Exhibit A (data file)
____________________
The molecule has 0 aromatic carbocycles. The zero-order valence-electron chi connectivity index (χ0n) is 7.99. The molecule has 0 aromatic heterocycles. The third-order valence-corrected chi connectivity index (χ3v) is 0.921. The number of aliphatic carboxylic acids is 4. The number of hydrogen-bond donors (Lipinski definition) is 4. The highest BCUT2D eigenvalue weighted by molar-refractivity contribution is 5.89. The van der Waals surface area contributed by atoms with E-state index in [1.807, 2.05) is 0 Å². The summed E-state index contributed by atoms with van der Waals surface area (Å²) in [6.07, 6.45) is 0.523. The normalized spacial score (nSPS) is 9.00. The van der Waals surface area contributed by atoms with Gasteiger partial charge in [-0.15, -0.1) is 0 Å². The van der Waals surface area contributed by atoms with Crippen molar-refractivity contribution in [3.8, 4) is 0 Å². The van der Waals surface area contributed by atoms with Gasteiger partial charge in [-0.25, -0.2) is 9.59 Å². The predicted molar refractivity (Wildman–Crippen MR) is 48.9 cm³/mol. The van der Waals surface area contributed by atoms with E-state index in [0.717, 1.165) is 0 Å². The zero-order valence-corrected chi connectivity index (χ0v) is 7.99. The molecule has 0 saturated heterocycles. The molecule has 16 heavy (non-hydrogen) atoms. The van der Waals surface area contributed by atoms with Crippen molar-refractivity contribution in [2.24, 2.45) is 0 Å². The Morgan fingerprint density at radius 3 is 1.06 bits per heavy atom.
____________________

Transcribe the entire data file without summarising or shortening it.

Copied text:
The molecule has 0 aromatic carbocycles. The zero-order valence-electron chi connectivity index (χ0n) is 7.99. The molecule has 0 aromatic heterocycles. The third-order valence-corrected chi connectivity index (χ3v) is 0.921. The number of aliphatic carboxylic acids is 4. The number of hydrogen-bond donors (Lipinski definition) is 4. The highest BCUT2D eigenvalue weighted by molar-refractivity contribution is 5.89. The van der Waals surface area contributed by atoms with E-state index in [1.807, 2.05) is 0 Å². The summed E-state index contributed by atoms with van der Waals surface area (Å²) in [6.07, 6.45) is 0.523. The normalized spacial score (nSPS) is 9.00. The van der Waals surface area contributed by atoms with Gasteiger partial charge in [-0.15, -0.1) is 0 Å². The van der Waals surface area contributed by atoms with Crippen molar-refractivity contribution in [3.8, 4) is 0 Å². The van der Waals surface area contributed by atoms with Gasteiger partial charge in [-0.25, -0.2) is 9.59 Å². The predicted molar refractivity (Wildman–Crippen MR) is 48.9 cm³/mol. The van der Waals surface area contributed by atoms with E-state index in [0.717, 1.165) is 0 Å². The zero-order valence-corrected chi connectivity index (χ0v) is 7.99. The molecule has 0 saturated heterocycles. The molecule has 16 heavy (non-hydrogen) atoms. The van der Waals surface area contributed by atoms with Crippen molar-refractivity contribution in [2.24, 2.45) is 0 Å². The Morgan fingerprint density at radius 3 is 1.06 bits per heavy atom.